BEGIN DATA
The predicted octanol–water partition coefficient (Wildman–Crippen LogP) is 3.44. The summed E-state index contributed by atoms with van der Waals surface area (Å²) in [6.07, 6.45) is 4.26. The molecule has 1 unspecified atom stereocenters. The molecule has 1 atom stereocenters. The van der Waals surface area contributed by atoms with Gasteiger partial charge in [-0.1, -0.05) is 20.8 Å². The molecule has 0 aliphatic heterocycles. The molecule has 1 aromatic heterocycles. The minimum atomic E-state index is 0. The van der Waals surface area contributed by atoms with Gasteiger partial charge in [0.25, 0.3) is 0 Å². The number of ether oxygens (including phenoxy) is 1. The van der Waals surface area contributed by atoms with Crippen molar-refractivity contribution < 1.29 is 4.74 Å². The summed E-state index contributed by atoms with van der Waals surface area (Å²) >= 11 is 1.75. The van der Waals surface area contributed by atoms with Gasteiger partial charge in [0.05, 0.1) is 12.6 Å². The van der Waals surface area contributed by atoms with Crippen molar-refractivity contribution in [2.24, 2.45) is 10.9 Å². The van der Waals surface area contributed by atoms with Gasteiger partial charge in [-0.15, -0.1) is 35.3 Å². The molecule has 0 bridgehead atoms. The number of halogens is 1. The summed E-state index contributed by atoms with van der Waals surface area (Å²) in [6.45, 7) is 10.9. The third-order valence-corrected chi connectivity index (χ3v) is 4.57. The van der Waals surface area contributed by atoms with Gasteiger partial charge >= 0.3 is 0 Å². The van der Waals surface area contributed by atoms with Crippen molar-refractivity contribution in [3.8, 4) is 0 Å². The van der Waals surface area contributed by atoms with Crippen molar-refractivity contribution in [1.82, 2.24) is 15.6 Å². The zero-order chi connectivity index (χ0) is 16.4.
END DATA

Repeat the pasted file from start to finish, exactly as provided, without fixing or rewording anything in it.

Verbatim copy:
The predicted octanol–water partition coefficient (Wildman–Crippen LogP) is 3.44. The summed E-state index contributed by atoms with van der Waals surface area (Å²) in [6.07, 6.45) is 4.26. The molecule has 1 unspecified atom stereocenters. The molecule has 1 atom stereocenters. The van der Waals surface area contributed by atoms with Gasteiger partial charge in [-0.1, -0.05) is 20.8 Å². The molecule has 0 aliphatic heterocycles. The molecule has 1 aromatic heterocycles. The minimum atomic E-state index is 0. The van der Waals surface area contributed by atoms with Gasteiger partial charge in [0.25, 0.3) is 0 Å². The number of ether oxygens (including phenoxy) is 1. The van der Waals surface area contributed by atoms with Crippen molar-refractivity contribution < 1.29 is 4.74 Å². The summed E-state index contributed by atoms with van der Waals surface area (Å²) >= 11 is 1.75. The van der Waals surface area contributed by atoms with Gasteiger partial charge in [0.05, 0.1) is 12.6 Å². The van der Waals surface area contributed by atoms with Crippen molar-refractivity contribution in [2.24, 2.45) is 10.9 Å². The van der Waals surface area contributed by atoms with Gasteiger partial charge in [-0.15, -0.1) is 35.3 Å². The molecule has 0 bridgehead atoms. The number of halogens is 1. The summed E-state index contributed by atoms with van der Waals surface area (Å²) in [6.45, 7) is 10.9. The third-order valence-corrected chi connectivity index (χ3v) is 4.57. The van der Waals surface area contributed by atoms with Gasteiger partial charge >= 0.3 is 0 Å². The van der Waals surface area contributed by atoms with Crippen molar-refractivity contribution in [3.8, 4) is 0 Å². The van der Waals surface area contributed by atoms with Crippen molar-refractivity contribution in [1.82, 2.24) is 15.6 Å². The zero-order chi connectivity index (χ0) is 16.4.